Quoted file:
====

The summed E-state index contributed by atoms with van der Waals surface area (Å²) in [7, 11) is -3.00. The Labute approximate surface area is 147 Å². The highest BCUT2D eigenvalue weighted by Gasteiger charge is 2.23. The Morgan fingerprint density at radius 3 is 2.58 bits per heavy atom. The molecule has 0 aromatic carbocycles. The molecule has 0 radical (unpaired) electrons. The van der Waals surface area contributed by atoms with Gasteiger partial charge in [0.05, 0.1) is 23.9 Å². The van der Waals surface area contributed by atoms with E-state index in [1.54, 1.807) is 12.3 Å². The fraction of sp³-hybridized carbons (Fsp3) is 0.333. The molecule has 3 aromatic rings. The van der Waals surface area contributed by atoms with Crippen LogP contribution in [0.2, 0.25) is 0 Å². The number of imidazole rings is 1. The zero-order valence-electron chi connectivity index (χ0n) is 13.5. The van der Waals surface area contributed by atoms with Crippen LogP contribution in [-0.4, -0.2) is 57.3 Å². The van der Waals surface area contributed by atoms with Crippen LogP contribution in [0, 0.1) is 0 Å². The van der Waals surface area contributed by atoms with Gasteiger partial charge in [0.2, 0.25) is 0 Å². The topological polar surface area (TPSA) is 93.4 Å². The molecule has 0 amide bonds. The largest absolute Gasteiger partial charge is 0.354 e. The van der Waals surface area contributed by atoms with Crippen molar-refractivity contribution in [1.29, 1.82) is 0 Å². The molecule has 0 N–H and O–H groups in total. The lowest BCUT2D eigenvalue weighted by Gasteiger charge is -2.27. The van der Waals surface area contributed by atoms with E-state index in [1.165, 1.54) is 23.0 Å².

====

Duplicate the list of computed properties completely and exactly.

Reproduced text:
The summed E-state index contributed by atoms with van der Waals surface area (Å²) in [7, 11) is -3.00. The Labute approximate surface area is 147 Å². The highest BCUT2D eigenvalue weighted by Gasteiger charge is 2.23. The Morgan fingerprint density at radius 3 is 2.58 bits per heavy atom. The molecule has 0 aromatic carbocycles. The molecule has 0 radical (unpaired) electrons. The van der Waals surface area contributed by atoms with Gasteiger partial charge in [0.05, 0.1) is 23.9 Å². The van der Waals surface area contributed by atoms with E-state index in [1.54, 1.807) is 12.3 Å². The fraction of sp³-hybridized carbons (Fsp3) is 0.333. The molecule has 3 aromatic rings. The van der Waals surface area contributed by atoms with Crippen LogP contribution in [0.2, 0.25) is 0 Å². The number of imidazole rings is 1. The zero-order valence-electron chi connectivity index (χ0n) is 13.5. The van der Waals surface area contributed by atoms with Crippen LogP contribution in [-0.4, -0.2) is 57.3 Å². The van der Waals surface area contributed by atoms with Crippen LogP contribution in [0, 0.1) is 0 Å². The van der Waals surface area contributed by atoms with Gasteiger partial charge in [0.2, 0.25) is 0 Å². The topological polar surface area (TPSA) is 93.4 Å². The molecule has 0 amide bonds. The largest absolute Gasteiger partial charge is 0.354 e. The van der Waals surface area contributed by atoms with Crippen molar-refractivity contribution in [1.29, 1.82) is 0 Å². The molecule has 0 N–H and O–H groups in total. The lowest BCUT2D eigenvalue weighted by Gasteiger charge is -2.27. The van der Waals surface area contributed by atoms with E-state index in [1.165, 1.54) is 23.0 Å².